Marine electrical systems made simple

Marine electrical systems can be complex or better still simple.  The complexity of a marine electrical system and installation varies by boat type, boat size and often how big the actual budget allows it to become.  In the end, the basic underlying principles are much the same regardless of which boat type you buy.  Problems always arise when boat and marine electrics systems are not cared for, badly maintained, or have undocumented changes done by the boat owner before you.  Most boats have a 12 volt system. And over a period of many years we have had 24 volt systems32 volt systems, 36 volt systems and then nearly 42 volt systems and we are rapidly adopting 48 volt systems and this will impact boat electrical designs, from battery technology and charging to powering different voltage devices and equipment 

The average cruising yacht, fishing boat, motorboat and sailboat is now very high technology, with almost everything having electronic control circuits and  monitoring imbedded into the circuits.  The electronics and computer technology age has taken over with many boats now having boat electrics systems that include smart battery chargers, smart alternator regulators and smart battery switches, smart marine electronics transducers  and systems that have smart phone connectivity. Then we have touchpad electronic switch panels and microprocessor controlled inverters along with electronic LED lighting, smart instrument networks, multi-function terminals. Of course, they need to have a boat and marine electrics system and a reliable boat wiring system to support it all.

The 4th Edition of the Marine Electrical Electronics Bible Get your copy and start becoming self sufficient and save money on expensive technician callouts.

About Marine Electrical Systems

If you want to know more about your systems invest in a copy of the Marine Electrical and Electronics Bible. Click on the link to see the contents of the latest edition. Now in its 4th Edition. Whether you have a new boat or are buying a used boat, adding a boat accessory to your fishing boat or sailing yacht, the basic marine electrical systems rules remain the same. The electrical power system required to supply equipment is usually a misunderstood subject, and it is the foundation for reliable equipment operations and is covered elsewhere.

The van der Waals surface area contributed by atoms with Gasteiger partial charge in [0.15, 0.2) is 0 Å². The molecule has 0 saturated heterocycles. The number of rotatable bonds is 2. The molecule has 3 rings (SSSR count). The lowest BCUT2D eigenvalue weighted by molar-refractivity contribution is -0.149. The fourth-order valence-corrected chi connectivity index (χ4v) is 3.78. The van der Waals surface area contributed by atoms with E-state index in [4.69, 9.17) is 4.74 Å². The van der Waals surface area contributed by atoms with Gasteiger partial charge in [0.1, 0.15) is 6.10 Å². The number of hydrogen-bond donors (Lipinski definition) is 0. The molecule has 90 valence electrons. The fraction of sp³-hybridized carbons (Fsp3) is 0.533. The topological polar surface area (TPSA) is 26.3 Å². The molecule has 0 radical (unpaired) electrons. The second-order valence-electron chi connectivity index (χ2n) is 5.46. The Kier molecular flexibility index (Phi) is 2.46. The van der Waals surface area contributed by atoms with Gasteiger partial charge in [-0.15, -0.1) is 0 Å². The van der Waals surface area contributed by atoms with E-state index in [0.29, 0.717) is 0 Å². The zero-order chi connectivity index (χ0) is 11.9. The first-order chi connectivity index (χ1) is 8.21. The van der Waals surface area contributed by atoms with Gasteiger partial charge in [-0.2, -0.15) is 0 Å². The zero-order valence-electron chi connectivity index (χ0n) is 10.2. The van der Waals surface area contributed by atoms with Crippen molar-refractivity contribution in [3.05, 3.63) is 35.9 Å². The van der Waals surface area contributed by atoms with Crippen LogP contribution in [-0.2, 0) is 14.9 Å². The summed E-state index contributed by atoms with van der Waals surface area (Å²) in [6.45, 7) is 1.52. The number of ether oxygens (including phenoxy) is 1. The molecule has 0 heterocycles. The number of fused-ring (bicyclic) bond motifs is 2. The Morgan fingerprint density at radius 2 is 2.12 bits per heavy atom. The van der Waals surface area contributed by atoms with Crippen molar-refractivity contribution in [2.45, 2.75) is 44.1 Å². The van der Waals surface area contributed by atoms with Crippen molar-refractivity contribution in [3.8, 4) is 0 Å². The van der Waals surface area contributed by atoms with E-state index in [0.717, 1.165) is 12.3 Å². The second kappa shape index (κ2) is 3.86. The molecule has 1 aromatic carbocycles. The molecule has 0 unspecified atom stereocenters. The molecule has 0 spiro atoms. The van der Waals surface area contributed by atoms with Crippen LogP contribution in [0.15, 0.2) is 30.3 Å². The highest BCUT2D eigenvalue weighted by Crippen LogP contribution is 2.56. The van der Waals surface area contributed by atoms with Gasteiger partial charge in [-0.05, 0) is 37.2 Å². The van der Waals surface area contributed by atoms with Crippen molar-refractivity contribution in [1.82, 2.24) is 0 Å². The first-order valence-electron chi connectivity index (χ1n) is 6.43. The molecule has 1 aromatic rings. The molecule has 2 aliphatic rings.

I want to change the dangerous illusion that boat electrics and vehicle systems are similar. As we all know, there are no 24 hour road services offshore, and safety is the prime factor, and this depends on good systems design and installation. Whether it is in France, England, Netherlands, Canada, Australia, New Zealand or the United States, the same boat electrics problems are found, and the forums show that clearly. 

What Marine Electrical Systems Standards are there?

Small boat marine electrics systems should be installed as far as practicable to comply with one of the principal standards or recommendations in use, and most standards are similar or overlap although some may ask for higher standards on particular systems than others.  You should consider any of the standards as the minimum level required for marine electrical installations. These include American Boat and Yacht Council (ABYC).  Standards and Recommended Practices for Small Craft.  The United States Coast Guard. The European Recreational Craft Directive (UK and Europe).   I am sure there a few others as well, and the trend by some to treat small boat electrics as auto systems finished long ago. Great information on the up-to-date Boat Wiring Regulations.  Rules and regulations have to cover a wide variety of boat types, construction and materials, so there is no neat and precise fit and when looking at each particular boat installation context is everything.  Many boats have legacy electrical systems, with remnants of older installations that can be decades of additions and modifications. Sometimes it is easier and more practical to rip the old system out and start again which is what I am doing on my own boat. Even that is a challenge for me as well.

Boat and Marine Electrics Systems

Marine electrical systems include the following primary elements.  First there is the actual boat wiring or the loom, which connects all the devices and equipment to the switch panel. The boat switch panels incorporate all the circuit breakers, fuses and control switches along with meters such as the voltmeter and ammeter. Then we have boat lighting and boat navigation lights which have a range of requirements for consideration. While these are all DC boat electrics systems, we also have the issue of shore power, along with other AC power systems that include boat inverters, generators and so on.  Underlying all of that is the actual installation of the wires and cables, and how to install them so as to remain reliable and maintain the mechanical integrity required. The acronym to observe with any boat wiring is the KISS principle. It is astounding and hard to understand why people with absolutely no knowledge of electrical systems experiment with the wiring on their boats. It usually violates most rules and recommendations, accepted work practices and is grossly over complicated.

Boat Electrics Forum

This boat electrics forum is for boat owners to post boat and marine electrical systems problems that they can’t solve or that require input from other boat owners and myself. Where possible I will try and answer them, or someone else might do that once posted. So visit the boat and marine electrical systems forum, post your problem or look at previous posts as you may find the answer.  More on boat electrics.